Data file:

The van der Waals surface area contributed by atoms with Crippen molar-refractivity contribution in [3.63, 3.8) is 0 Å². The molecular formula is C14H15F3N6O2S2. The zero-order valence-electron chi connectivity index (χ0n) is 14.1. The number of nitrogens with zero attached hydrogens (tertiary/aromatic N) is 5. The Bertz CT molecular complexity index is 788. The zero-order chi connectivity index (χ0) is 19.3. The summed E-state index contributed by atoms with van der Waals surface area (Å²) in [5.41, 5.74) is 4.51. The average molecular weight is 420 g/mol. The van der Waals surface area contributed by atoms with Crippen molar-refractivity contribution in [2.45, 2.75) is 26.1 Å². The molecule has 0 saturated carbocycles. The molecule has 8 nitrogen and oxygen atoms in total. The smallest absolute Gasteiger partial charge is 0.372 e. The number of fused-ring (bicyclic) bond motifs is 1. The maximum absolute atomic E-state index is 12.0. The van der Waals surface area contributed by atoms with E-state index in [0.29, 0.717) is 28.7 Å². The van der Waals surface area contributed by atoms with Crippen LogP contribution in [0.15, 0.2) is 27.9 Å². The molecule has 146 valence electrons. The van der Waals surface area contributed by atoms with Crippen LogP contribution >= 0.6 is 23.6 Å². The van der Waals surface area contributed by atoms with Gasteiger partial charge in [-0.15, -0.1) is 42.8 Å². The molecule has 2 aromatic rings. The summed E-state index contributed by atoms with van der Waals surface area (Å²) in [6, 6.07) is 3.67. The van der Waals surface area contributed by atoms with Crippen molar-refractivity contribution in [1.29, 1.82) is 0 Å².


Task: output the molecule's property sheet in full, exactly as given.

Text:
The van der Waals surface area contributed by atoms with Crippen molar-refractivity contribution in [3.63, 3.8) is 0 Å². The molecular formula is C14H15F3N6O2S2. The zero-order valence-electron chi connectivity index (χ0n) is 14.1. The number of nitrogens with zero attached hydrogens (tertiary/aromatic N) is 5. The Bertz CT molecular complexity index is 788. The zero-order chi connectivity index (χ0) is 19.3. The summed E-state index contributed by atoms with van der Waals surface area (Å²) in [5.41, 5.74) is 4.51. The average molecular weight is 420 g/mol. The van der Waals surface area contributed by atoms with Crippen molar-refractivity contribution in [2.45, 2.75) is 26.1 Å². The molecule has 0 saturated carbocycles. The molecule has 8 nitrogen and oxygen atoms in total. The smallest absolute Gasteiger partial charge is 0.372 e. The number of fused-ring (bicyclic) bond motifs is 1. The maximum absolute atomic E-state index is 12.0. The van der Waals surface area contributed by atoms with E-state index in [0.29, 0.717) is 28.7 Å². The van der Waals surface area contributed by atoms with Crippen LogP contribution in [0.15, 0.2) is 27.9 Å². The molecule has 146 valence electrons. The van der Waals surface area contributed by atoms with Crippen LogP contribution >= 0.6 is 23.6 Å². The van der Waals surface area contributed by atoms with Gasteiger partial charge in [-0.15, -0.1) is 42.8 Å². The molecule has 2 aromatic rings. The summed E-state index contributed by atoms with van der Waals surface area (Å²) in [6, 6.07) is 3.67. The van der Waals surface area contributed by atoms with Crippen molar-refractivity contribution in [1.29, 1.82) is 0 Å².